Identification by the routine method

Following microorganism growth identification by the BACTEC™ FX system and Gram staining, the blood culture media was subcultured onto solid growth media including blood, MacConkey, and chocolate agar (BD Diagnostics, Sparks, MD) (drop culture). Agar plates were incubated at 36 ± 1 °C in 5% CO2 for 18–24 h. In accordance with clinical data of the patient and/or Gram staining, in case of suspected anaerobic bacteria, the sample was additionally subcultured on CDC and blood-amikacin agars (Hy-Laboratories Ltd., Israel), which were incubated at 37 °C for 5 days, under anaerobic conditions. Whenever Gram stain indicated presence of yeasts, the sample was additionally subcultured on CHROMagar Candida (Hy-Laboratories Ltd., Israel), which was incubated at 37 °C for 48 h. Following incubation, isolated colonies were spotted onto a MALDI-TOF MS target plate (Bruker Daltonics, Bremen, Germany) and subjected to MALDI-TOF MS analysis, as described below.

Identification by MALDI SepsiTyper kit

The MALDI SepsiTyper kit was used simultaneously with the routine method, following the Gram staining. BC media (1 ml) was harvested from each positive BC and transferred into an Eppendorf tube; 200 μl of lysis buffer was added and mixed for 10 s. Following centrifugation (2 min, 13,000 rpm), supernatant was discarded and pellet resuspended in 1 ml of washing buffer. After a second centrifugation (1 min, 13,000 rpm), supernatant was discarded and pellet was resuspended in 300 μl of HPLC-grade water. After addition of 900 μl ethanol, the tube was centrifuged (2 min, 13,000 rpm). Supernatant was discarded and the pellet was subjected to additional centrifugation (2 min, 13,000 rpm). Supernatant was discarded and the pellet was air-dried for 5 min at room temperature. Then the pellet was resuspended in 2–50 μl of 70% formic acid (Merck, Herzliya, Israel) and equal quantity of acetonitrile (Merck, Herzliya, Israel). Following centrifugation (2 min, 13,000 rpm), 1 μl of the supernatant was deposited onto MALDI target plate (Bruker Daltonics, Bremen, Germany) for MALDI-TOF MS analysis, as described below.

Identification by in-house method

The in-house method was used simultaneously with the routine method, following the Gram staining. BC media (5 ml) was harvested from each positive BC and transferred into VACUETTE® Z Serum Sep Clot Activator tube (Greiner Bio-One, North Carolina, USA). This tube contains an inert gel, which, after centrifugation, physically separates the serum and the blood cells. Each tube was centrifuged (10 min, 3000 rpm) and supernatant carefully discarded. Pellet was taken from the surface of the separating gel and resuspended in 1 ml saline. Following centrifugation (2 min, 13,000 rpm), 1 μl of the supernatant was deposited onto MALDI target plate (Bruker Daltonics, Bremen, Germany) for MALDI-TOF MS analysis, as described below.

MALDI-TOF MS analysis

Following drying of spotted colonies (routine method) or bacterial pellet (in-house method and SepsiTyper kit) on a MALDI-TOF MS target plate (Bruker Daltonics, Bremen, Germany), 1 μl of alpha-cyano-4- hydroxycinnamic acid (HCCA) matrix solution was placed onto each spot and air-dried. MALDI-TOF MS analysis was performed by Microflex LT system (Bruker Daltonics, Bremen, Germany) with MALDI BIOTYPER 3.3 (Bruker Daltonics) software.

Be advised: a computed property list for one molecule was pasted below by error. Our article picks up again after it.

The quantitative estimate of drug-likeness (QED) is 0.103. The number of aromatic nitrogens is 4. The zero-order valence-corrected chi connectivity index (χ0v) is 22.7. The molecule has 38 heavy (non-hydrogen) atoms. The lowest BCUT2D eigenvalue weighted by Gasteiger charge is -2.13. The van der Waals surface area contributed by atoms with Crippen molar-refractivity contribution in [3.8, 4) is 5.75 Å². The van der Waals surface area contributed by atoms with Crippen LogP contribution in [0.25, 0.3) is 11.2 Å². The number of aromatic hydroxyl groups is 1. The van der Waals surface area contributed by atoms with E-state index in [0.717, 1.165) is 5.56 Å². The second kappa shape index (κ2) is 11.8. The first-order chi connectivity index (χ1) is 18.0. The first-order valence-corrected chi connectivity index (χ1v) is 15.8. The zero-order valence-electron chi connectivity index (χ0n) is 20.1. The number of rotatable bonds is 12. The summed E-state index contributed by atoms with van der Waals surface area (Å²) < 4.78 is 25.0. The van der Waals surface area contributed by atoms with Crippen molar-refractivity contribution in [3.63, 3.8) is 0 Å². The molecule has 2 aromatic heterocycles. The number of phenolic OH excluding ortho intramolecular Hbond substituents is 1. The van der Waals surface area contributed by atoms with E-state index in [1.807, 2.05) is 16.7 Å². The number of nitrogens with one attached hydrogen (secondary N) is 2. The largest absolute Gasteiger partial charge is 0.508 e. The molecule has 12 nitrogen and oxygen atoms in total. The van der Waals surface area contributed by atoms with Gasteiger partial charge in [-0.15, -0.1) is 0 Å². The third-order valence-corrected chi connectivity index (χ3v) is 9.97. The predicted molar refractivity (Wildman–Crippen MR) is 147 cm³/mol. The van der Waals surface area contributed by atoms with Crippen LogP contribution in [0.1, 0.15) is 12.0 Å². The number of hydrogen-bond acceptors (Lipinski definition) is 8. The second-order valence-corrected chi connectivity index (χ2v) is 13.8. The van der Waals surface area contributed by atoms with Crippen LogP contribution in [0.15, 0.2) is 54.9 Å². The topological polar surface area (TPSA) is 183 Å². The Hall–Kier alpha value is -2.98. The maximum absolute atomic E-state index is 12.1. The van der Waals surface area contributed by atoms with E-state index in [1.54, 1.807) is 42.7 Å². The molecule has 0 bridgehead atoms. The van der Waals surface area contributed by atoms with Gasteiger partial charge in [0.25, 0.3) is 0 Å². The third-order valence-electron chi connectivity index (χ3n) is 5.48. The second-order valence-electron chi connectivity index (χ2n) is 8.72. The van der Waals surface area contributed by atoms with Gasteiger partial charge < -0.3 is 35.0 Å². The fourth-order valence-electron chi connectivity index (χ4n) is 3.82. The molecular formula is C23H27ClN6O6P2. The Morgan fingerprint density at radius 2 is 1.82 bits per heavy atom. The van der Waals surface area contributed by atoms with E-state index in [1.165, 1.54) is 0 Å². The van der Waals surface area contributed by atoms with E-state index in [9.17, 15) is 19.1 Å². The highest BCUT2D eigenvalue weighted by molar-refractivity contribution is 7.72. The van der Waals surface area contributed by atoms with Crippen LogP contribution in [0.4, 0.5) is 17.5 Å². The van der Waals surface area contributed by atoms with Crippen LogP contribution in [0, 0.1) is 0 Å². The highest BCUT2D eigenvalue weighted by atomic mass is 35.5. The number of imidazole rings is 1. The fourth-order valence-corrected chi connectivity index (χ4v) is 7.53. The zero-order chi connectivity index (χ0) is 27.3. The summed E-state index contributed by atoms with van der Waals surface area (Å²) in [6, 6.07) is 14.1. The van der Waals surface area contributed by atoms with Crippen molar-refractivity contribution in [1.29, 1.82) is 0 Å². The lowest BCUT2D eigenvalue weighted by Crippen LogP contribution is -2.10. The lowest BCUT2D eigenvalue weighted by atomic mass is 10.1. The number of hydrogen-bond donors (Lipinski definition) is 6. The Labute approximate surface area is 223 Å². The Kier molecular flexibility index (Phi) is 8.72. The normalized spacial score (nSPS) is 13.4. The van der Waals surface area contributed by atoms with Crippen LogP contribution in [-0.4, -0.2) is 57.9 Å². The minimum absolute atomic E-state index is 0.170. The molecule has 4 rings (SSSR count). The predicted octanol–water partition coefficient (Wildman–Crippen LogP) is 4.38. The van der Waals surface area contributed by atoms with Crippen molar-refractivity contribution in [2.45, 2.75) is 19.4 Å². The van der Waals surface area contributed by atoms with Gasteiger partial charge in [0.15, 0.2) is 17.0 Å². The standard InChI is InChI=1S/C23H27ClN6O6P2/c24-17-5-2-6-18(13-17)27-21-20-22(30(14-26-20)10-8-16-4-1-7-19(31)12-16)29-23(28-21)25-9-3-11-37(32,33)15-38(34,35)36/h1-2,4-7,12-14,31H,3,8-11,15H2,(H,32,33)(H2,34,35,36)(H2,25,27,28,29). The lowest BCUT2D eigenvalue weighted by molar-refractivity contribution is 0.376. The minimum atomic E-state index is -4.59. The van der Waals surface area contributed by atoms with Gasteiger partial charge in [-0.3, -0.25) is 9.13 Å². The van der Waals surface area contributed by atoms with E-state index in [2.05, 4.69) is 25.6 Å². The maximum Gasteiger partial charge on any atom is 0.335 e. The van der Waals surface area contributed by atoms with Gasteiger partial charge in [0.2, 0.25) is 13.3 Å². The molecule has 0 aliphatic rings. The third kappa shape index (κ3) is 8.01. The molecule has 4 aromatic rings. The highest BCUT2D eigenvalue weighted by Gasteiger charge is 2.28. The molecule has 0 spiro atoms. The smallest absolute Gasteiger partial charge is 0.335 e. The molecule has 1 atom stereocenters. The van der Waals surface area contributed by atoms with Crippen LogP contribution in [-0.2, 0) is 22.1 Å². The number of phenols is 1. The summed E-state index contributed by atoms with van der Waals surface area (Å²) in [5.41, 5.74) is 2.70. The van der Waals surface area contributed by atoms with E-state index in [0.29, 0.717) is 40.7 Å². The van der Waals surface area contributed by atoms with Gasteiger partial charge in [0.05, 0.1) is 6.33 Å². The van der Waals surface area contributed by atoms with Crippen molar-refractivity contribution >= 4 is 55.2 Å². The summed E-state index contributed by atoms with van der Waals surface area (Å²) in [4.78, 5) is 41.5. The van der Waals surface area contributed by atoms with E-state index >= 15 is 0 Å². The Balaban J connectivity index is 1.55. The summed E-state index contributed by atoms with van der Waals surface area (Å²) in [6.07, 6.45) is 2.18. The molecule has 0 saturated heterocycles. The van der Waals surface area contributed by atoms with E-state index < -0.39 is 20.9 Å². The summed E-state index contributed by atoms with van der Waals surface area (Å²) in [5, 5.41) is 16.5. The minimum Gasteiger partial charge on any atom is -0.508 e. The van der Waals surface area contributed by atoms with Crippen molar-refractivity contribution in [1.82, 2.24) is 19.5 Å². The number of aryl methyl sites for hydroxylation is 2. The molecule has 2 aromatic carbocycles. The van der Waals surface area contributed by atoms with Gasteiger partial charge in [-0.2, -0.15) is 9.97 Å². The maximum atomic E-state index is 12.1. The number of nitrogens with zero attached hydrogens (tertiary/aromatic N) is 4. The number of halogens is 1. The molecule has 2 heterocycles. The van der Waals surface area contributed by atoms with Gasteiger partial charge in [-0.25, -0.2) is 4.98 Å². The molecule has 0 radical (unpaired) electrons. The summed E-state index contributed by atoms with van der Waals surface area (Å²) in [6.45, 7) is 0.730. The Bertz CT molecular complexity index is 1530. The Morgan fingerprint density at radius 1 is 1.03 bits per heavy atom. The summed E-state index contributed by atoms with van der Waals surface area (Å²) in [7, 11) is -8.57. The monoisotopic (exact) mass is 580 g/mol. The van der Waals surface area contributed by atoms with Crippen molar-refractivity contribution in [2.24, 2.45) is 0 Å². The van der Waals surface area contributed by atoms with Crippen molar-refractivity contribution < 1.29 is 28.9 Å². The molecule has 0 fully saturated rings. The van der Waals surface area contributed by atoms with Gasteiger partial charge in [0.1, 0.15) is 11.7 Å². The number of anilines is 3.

Analysis results are presented as a score. According to manufacturer’s instructions, score < 1.7 indicates no reliable identification, a score between 1.7 and 1.999 indicates identification to the genus level, and a score ≥ 2 indicates identification to the species level.

The methods that were used in the study are summarized in Fig. 1.
Fig. 1

Flow diagram of the three methods that were used for the identification of positive blood cultures (routine method, in-house method, and SepsiTyper kit)

Statistical analysis

Pearson correlations coefficients were calculated for testing the agreement between the SepsiTyper kit and the in-house method in quantitative (continuous) scores by group and overall.

Correct identification rates were calculated as follows: The identification results of each method (the SepsiTyper kit and in-house method) were compared to the identification results of the routine method (from isolated colonies).

The correct identification rates are the number of isolates that were correctly identified by either the SepsiTyper kit or the in-house method (regardless of the identification score), divided by the overall number of isolates (in sub-groups and overall).

Statistical significance was determined with p value < 0.05. The data was analyzed using the SAS® version 9.3 (SAS Institute, Cary, NC).

Results

During the study period, 186 positive BCs were collected from 93 patients. All 186 BCs were identified by the routine laboratory method. Overall, 88 (47.3%) Gram positive, 79 (42.5%) Gram negative, 7 (3.8%) yeasts, and 12 (6.4%) anaerobic bacteria were identified. Table 1 presents microorganism identification results of the positive BCs that were analyzed by MS following SepsiTyper kit and in-house method, and the analysis scores.
Table 1

Results of MS analysis for microorganisms’ identification in positive blood cultures using SepsiTyper kit and in-house method

Species (as identified by the routine method)

N

SepsiTyper kit

In-house method

Sa < 1.7

1.7 ≤ S ≤ 1.999

S ≥ 2.0

No identification

S < 1.7

1.7 ≤ S ≤ 1.999

S ≥ 2.0

No identification

Acinetobacter baumannii

6

1

4

1

 

3

3

  

Bacteroides fragilis

2

2

2

  

2

  

2

Campylobacter fetus

2

2

   

1

  

1

Candida albicans

5

1

3

 

1

3

  

2

Candida tropicalis

2

1

1

     

2

Citrobacter freundii

2

 

1

1

 

1

 

1

 

Citrobacter koseri

4

 

2

2

 

2

2

  

Clostridium perfringens

2

 

1

1

 

1

1

  

Corynebacterium amycolatum

2

 

2

  

1

  

1

Corynebacterium jeikeium

1

1

   

1

   

Enterobacter aerogenes

4

 

2

2

 

3

1

  

Enterobacter cloacae

4

 

2

2

 

1

3

  

Enterococcus faecalis

11

2

7

2

 

6

4

 

1

Escherichia coli

17

 

6

11

 

7

8

2

 

Fusobacterium nucleatum

2

1

1

  

1

  

1

Haemophilus influenzae

3

2

  

1

   

3

Klebsiella oxytoca

2

 

2

  

2

   

Klebsiella pneumoniae

11

 

6

5

 

3

8

  

Micrococcus luteus

3

 

1

2

 

1

2

  

Morganella morganii

2

  

2

  

2

  

Plesiomonas shigelloides

3

 

2

1

 

2

1

  

Propionibacterium acnes

4

1

3

  

3

1

  

Proteus mirabilis

4

  

4

  

4

  

Providencia rettgeri

4

 

2

2

 

1

2

1

 

Pseudomonas aeruginosa